Following talks at last weekend’s Ramstein Summit, German defense officials agreed to send Leopard 2 battle tanks to Ukraine as of Wednesday, according to a report from The Guardian. The recent conference, which brought together the U.S. and other allies to negotiate a supportive strategy against Russia’s war of aggression, ended in disagreement over whether Berlin should sanction the transfer of their tanks between Poland and Ukraine. Though entangled in a complicated reckoning with its Nazi history, Germany has bowed to the persistence of international leaders and organized protests across Berlin, sending the message that to withhold support from a nation under brutal attack would perpetuate the mistakes of history.
The agreement marks the first instance since World War II that German tanks will be used on a European battlefield, signaling a change in the sea of loyalties and a renewed determination across the allied forces to fortify Ukraine’s defence infrastructure before the spring, when both sides are anticipated to break their winter standstill.
Andriy Yermak, chief of staff to Ukrainian president Volodymyr Zelenskyy, called upon Berlin and allies to reaffirm their commitments to providing weaponry and aid in a recent post made to Telegram. “We need tanks – not 10-20, but several hundred,” Yermak wrote. “Our goal is (restoring) the borders of 1991 and punishing the enemy, who will pay for their crimes.” From where Ukraine stands, the Leopard tanks are a key acquisition in the bid to defeat an offensive Russia; as TIME Magazine reports, Leopards are among the most advanced modern battle tanks today (compared with much of the Soviet-era weaponry the opponent military uses), and are readily available across Europe to be delivered to the frontlines. President Zelenskyy’s speech from the Ramstein Air Base likewise declared that there would be “no alternative” to requesting tanks from Germany and negotiating further military involvement.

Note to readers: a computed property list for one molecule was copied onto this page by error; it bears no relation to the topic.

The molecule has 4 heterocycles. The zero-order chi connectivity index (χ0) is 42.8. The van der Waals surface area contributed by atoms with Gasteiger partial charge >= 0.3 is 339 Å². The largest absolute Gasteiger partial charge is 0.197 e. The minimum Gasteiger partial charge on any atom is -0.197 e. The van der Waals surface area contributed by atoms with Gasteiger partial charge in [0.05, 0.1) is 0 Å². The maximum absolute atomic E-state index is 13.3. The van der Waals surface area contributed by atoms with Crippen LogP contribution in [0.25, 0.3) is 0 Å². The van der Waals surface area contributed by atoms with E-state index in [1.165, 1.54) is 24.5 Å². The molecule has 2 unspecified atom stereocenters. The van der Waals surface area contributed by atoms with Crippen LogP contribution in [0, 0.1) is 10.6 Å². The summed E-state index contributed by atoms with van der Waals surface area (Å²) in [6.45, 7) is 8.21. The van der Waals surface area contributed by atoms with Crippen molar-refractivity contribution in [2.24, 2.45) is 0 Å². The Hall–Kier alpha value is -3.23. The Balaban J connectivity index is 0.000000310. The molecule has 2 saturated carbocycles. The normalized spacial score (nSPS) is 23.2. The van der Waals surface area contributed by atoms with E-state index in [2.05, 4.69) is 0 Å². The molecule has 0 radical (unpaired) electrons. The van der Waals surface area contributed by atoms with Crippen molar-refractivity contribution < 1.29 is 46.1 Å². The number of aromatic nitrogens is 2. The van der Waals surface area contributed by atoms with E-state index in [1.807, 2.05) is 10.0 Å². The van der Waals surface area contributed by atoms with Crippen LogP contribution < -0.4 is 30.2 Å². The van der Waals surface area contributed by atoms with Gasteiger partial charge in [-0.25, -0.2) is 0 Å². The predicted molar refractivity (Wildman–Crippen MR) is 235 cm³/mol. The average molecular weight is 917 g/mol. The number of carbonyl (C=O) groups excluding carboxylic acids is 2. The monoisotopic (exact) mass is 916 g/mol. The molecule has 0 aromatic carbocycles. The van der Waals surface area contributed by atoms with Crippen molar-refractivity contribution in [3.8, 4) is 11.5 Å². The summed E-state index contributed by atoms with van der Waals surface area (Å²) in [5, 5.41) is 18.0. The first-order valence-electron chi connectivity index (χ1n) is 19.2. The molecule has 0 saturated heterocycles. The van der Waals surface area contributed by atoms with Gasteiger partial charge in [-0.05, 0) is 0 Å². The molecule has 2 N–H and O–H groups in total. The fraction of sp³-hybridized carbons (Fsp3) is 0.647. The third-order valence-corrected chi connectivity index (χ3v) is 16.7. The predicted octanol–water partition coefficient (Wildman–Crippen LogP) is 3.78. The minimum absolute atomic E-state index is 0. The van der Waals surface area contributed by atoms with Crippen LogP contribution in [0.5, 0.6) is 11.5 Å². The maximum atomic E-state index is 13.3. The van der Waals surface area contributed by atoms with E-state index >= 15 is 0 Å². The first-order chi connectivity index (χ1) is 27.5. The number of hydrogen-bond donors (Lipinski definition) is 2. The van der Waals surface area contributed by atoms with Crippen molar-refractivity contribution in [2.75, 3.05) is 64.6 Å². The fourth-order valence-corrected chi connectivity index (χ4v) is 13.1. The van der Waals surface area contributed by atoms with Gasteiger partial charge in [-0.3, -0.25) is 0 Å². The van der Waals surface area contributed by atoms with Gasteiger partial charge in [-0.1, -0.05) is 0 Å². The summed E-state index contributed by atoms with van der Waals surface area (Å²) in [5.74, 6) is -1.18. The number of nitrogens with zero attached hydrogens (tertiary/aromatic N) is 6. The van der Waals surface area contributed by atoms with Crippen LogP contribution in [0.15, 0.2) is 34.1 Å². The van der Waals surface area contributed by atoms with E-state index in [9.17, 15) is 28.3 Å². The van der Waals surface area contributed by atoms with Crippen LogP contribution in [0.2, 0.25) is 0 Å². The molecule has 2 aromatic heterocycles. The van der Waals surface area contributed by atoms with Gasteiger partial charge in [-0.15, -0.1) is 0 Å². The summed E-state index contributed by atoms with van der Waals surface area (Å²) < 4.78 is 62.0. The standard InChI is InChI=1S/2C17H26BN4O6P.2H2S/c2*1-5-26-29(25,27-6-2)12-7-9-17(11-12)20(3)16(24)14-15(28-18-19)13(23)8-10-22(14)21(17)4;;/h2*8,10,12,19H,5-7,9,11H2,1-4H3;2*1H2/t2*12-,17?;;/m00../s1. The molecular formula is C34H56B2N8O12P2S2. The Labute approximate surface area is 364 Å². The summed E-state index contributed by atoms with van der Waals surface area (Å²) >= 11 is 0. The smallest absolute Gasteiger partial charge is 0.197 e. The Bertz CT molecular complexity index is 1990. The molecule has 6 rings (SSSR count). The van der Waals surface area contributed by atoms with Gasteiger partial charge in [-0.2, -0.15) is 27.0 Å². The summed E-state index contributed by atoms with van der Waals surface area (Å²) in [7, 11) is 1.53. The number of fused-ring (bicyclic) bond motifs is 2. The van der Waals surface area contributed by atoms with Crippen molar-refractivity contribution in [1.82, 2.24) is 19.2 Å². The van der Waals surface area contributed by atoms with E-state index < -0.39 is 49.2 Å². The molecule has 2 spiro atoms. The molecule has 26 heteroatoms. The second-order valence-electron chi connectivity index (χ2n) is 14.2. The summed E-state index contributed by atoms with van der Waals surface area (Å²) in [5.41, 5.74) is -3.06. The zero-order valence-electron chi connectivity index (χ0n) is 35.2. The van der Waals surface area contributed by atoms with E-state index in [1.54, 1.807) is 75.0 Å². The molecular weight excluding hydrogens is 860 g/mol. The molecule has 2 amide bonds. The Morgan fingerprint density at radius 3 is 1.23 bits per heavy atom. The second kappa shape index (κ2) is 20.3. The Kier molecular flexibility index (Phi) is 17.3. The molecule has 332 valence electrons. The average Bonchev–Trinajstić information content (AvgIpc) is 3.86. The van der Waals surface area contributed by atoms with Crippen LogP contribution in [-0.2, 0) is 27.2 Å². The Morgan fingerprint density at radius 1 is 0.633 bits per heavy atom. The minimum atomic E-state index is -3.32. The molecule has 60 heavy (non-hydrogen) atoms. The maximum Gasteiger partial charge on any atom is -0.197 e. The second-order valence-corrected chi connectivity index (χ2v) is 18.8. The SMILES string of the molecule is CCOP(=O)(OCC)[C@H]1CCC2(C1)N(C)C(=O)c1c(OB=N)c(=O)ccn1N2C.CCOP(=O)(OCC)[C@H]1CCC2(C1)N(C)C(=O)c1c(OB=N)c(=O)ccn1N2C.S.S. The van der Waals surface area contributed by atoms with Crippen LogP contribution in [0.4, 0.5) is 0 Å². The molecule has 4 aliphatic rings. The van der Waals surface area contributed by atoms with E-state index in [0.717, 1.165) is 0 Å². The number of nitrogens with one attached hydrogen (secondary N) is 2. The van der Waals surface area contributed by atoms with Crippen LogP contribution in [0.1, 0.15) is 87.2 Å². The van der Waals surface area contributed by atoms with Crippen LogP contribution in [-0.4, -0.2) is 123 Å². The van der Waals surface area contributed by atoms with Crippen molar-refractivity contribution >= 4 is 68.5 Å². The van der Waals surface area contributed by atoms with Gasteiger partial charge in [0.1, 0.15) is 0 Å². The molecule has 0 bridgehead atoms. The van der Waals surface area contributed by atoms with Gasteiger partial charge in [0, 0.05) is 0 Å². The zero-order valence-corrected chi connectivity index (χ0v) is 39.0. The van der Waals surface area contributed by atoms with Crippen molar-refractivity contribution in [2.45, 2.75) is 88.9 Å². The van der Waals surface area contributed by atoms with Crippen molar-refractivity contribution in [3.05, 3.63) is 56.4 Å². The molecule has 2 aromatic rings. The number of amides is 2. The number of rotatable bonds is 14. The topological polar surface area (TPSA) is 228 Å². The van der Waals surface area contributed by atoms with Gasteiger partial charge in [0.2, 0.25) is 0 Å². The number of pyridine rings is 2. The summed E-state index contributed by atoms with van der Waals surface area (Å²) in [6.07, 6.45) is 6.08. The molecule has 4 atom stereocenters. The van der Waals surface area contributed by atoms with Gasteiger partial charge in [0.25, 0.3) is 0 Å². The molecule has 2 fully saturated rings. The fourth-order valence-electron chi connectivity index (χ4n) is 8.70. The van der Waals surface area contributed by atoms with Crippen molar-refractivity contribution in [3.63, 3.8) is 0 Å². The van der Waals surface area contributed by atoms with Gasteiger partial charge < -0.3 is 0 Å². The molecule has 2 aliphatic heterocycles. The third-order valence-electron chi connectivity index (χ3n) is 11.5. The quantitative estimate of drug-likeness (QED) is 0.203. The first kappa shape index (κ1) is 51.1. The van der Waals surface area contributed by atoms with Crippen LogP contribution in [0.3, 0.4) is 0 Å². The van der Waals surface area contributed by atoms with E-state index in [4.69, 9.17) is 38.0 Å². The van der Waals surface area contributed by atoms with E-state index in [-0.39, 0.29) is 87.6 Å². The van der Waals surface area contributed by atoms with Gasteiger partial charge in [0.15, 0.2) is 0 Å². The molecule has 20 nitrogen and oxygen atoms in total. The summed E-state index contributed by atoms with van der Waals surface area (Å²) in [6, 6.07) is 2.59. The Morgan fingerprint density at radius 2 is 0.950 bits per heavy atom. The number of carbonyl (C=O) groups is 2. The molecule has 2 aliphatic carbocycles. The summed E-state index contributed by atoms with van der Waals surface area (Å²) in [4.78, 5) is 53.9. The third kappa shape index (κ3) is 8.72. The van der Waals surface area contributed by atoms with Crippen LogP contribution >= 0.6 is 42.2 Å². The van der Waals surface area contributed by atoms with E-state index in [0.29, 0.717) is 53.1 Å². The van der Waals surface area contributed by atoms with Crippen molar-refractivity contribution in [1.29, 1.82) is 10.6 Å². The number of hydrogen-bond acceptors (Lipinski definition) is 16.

Amid a growing consensus of requests, Polish officials were heartened to hear on Sunday that Germany wouldn’t plan to thwart any effort to provide these tanks – although public debate has ensued over whether this concession to Ukraine was advisable for the long-term. Jan Claas Behrends, a scholar of European history at the Leibniz Centre for Contemporary History, tells The Guardian that the dispute is mired in a larger generational divide over the role of German involvement in international war. While younger Germans rush Berlin’s streets to advocate for swift military action, brandishing signs that proclaim “Free The Leopards Now!”, older detractors and loyalists to the Social Democrat and Green parties have preached caution ahead of any short-sighted rationale that could heighten the threat of nuclear escalation from Putin and betray Germany’s long-standing commitments to nonviolence.
These factions within Germany are nuanced, fraught with decades of tumultuous political history that may demand more than a refusal to act in consort with Ukraine to fully ameliorate – especially when the seeds of violence have already been sown through the current landscape of international foreign policy. As Pablo Aguiar wisely observed for the International Catalan Institute for Peace, “What a paradox: We are an admirable civilization when it comes to our ability to build instruments with which to inflict harm on one another, yet we are still in our infancy when it comes to furthering mechanisms that guarantee a nonviolent management of conflicts.”
Nearly a year since Putin’s annexation of Ukrainian territories and the occupation of Kyiv, Ukraine has waged a surprisingly successful defensive war, in part by appealing to a global network of supporters that have amassed crucial political and material resources – including military aid – to scale with that of the enemy. Germany’s decision to follow suit with the United States and other prominent actors backing Ukraine may well carry unintended consequences. Still, a majority of public officials and Germans polled have shown support for taking this risk in global solidarity against a violent regime. “In that country there’s war, people lost everything, their work, their homes… They have no heating, nor any other way (to stay warm),” one Berlin protestor told Anadolu News. “I don’t understand why politicians had to discuss things for so long. The people there, they need help.”
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